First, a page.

My mother kept the Christmas decorations in the attic, where the heat escaped and you had to turn your head hard to the side to fit under the ceiling. We had three boxes full, containing colorful lights, wreaths, and crooked ornaments made from our little hands while in preschool. My favorite was a long garland with electric bells that would begin a carol at one end of the line and then pass the song along to a random bell somewhere further down; we used to wrap it around our banister and run up and down the garland trying to guess from which bell the music would play next.
However, the holiday season would never truly begin until my mother would unpack from the boxes our small library of Christmas books and arrange them on the coffee table. There, The Polar Express by Chris Van Allsburg would usher in the season’s sense of magic and wonder. And Santa Cows by Cooper Eden would… well, that one was a bit odd, I admit, but it truly was the most cherished Christmas book of my midwestern family.
Books were one of the best ways my family celebrated winter. They allowed us to snuggle in our wool socks on the couch and laugh and think and learn what the holidays were all about. In an effort to celebrate the season and share good books with good people, here is a selection of holiday stories from the Novel Effect shelves this winter:
The Snowy Day
If any book perfectly captures the sense of joy and excitement of freshly fallen snow, it is Ezra Jack Keats’s Caldecott winner, The Snowy Day. Peter, the story’s protagonist with a red snowsuit, crunches and struts and slides in the snow, building snowmen, making angels, and exploring every way his imagination can think to play in it. The narrative, uneventful and unforced, allows for Peter’s delight to flourish and to represent something universal and genuine. For those who have not read this beautiful story, enjoy this version narrated by LeVar Burton.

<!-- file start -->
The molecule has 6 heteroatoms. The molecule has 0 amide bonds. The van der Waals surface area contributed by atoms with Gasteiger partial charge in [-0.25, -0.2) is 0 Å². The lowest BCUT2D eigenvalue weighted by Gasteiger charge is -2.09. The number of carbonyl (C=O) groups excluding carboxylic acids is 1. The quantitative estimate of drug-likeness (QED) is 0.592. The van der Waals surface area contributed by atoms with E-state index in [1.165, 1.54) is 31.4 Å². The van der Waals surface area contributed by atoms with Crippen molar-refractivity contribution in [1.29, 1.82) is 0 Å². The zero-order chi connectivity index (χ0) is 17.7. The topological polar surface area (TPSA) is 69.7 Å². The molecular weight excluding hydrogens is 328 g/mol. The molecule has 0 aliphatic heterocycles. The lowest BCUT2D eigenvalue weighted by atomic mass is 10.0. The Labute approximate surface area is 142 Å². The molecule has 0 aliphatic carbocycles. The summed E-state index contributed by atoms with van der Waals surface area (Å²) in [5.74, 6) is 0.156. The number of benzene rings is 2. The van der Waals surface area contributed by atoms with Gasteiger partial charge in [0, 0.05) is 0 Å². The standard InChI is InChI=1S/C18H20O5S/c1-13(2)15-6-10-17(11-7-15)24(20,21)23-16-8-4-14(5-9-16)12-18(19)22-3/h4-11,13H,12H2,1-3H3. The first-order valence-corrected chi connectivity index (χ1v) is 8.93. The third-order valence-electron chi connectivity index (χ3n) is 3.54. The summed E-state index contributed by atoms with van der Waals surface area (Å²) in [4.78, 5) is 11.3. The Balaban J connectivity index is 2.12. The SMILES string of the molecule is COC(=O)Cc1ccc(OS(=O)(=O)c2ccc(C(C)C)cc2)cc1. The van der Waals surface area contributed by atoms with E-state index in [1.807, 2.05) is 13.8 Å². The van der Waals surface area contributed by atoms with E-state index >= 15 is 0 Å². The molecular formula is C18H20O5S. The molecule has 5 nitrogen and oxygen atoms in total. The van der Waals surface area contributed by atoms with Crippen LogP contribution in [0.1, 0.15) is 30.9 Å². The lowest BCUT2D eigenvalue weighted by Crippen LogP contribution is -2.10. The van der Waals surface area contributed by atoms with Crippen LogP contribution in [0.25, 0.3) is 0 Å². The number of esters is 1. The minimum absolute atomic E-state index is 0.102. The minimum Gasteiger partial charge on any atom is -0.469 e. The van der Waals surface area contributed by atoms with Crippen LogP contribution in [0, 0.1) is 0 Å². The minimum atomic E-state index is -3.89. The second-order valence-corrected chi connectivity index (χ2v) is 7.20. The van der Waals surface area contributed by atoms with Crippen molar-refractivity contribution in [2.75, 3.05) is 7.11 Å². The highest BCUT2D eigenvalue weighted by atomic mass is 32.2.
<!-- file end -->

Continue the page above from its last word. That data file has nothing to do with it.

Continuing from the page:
Golden Domes and Silver Lanterns
Hena Khan’s book of rhyming verses and lush illustrations demonstrates the importance of celebrating your family and your faith. The young female narrator uses a range of splendid colors to identify and introduce significant components of her life. The radiant orange of her henna designs illuminate a two-page spread, while the gentle ripples of her mother’s sapphirine hijab stand out from a powder blue background. This book is beautiful and enriching for a family of any faith to read year round.
Hershel and the Hanukkah Goblins
Taking inspiration from folklore, the story of the Maccabees, and Charles Dicken’s A Christmas Carol, Eric A. Kimmel manages to strike the right balance between spiritual and spooky in this entertaining tale about Hershel, the itinerant prankster. Determined to thwart any Hanukkah celebrations, a horde of goblins prove worthy antagonists for Hershel as they become increasingly vile and repulsive on each successive night. However, they forget that Hershel has some tricks up his sleeves. Armed with an egg, some pickles, and his clever wit, Herschel sets out to rescue the town and vanquish the goblins from the synagogue. Celebrate the Festival of Lights this year with Hershel and his thrilling adventure.
The Latke Who Couldn’t Stop Screaming
As Lemony Snicket observes, “Nearly everything in this world is born screaming, and the latke was no exception…” His main character’s outcry begins in a frying pan but continues as he meets Christmas decorations painfully oblivious of Hanukkah. The latke’s ire leads to humorous explanations of the holiday and a defense for potato pancakes, until he is eventually recognized by an understanding—and hungry—family. This hilarious book is a great way to gain perspective on the holiday season and to celebrate the Festival of Lights.
Wordlessly, a father and daughter walk through the cold New England snow, hoping to catch a glimpse of a Great Horned Owl. Their adventure, told through Jane Yolen’s patient prose and John Schoenherr’s gentle watercolor illustrations, embodies a winter night’s magical ability to leave you both at peace and full of wonder. Best read by a warm fire with the winds howling outside your window, this book is perfect for bedtime during the holiday season.
You can find all these titles in the Novel Effect library with soundscapes to get you in the spirit: http://apple.co/2uQXDod